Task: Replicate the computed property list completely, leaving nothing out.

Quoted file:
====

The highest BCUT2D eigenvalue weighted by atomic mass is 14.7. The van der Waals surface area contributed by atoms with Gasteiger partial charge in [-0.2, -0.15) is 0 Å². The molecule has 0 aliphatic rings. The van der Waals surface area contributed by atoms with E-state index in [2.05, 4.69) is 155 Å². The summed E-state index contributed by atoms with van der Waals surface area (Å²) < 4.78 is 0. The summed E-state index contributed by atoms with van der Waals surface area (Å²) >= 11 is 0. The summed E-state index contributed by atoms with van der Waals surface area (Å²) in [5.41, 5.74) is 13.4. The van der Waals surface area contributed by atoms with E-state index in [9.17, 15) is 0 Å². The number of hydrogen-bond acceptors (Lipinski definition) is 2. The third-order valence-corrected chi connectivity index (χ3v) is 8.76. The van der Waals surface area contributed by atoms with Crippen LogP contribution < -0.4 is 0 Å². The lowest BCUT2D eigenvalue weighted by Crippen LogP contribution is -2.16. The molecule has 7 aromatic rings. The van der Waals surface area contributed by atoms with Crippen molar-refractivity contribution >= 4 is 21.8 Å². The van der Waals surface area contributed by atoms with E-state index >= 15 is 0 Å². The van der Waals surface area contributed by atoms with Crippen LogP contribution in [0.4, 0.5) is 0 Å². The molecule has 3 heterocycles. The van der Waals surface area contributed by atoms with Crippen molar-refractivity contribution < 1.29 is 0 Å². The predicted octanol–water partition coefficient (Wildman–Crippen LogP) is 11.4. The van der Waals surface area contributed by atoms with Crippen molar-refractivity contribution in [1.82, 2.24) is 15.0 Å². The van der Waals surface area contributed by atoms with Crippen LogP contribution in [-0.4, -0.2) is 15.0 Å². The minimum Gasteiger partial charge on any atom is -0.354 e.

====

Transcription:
The highest BCUT2D eigenvalue weighted by atomic mass is 14.7. The van der Waals surface area contributed by atoms with Gasteiger partial charge in [-0.2, -0.15) is 0 Å². The molecule has 0 aliphatic rings. The van der Waals surface area contributed by atoms with E-state index in [2.05, 4.69) is 155 Å². The summed E-state index contributed by atoms with van der Waals surface area (Å²) < 4.78 is 0. The summed E-state index contributed by atoms with van der Waals surface area (Å²) >= 11 is 0. The summed E-state index contributed by atoms with van der Waals surface area (Å²) in [5.41, 5.74) is 13.4. The van der Waals surface area contributed by atoms with E-state index in [9.17, 15) is 0 Å². The number of hydrogen-bond acceptors (Lipinski definition) is 2. The third-order valence-corrected chi connectivity index (χ3v) is 8.76. The van der Waals surface area contributed by atoms with Crippen LogP contribution < -0.4 is 0 Å². The lowest BCUT2D eigenvalue weighted by Crippen LogP contribution is -2.16. The molecule has 7 aromatic rings. The van der Waals surface area contributed by atoms with Crippen molar-refractivity contribution >= 4 is 21.8 Å². The van der Waals surface area contributed by atoms with E-state index >= 15 is 0 Å². The van der Waals surface area contributed by atoms with Crippen LogP contribution in [0.4, 0.5) is 0 Å². The molecule has 3 heterocycles. The van der Waals surface area contributed by atoms with Crippen molar-refractivity contribution < 1.29 is 0 Å². The predicted octanol–water partition coefficient (Wildman–Crippen LogP) is 11.4. The van der Waals surface area contributed by atoms with Crippen molar-refractivity contribution in [1.82, 2.24) is 15.0 Å². The van der Waals surface area contributed by atoms with Crippen LogP contribution in [-0.4, -0.2) is 15.0 Å². The minimum Gasteiger partial charge on any atom is -0.354 e.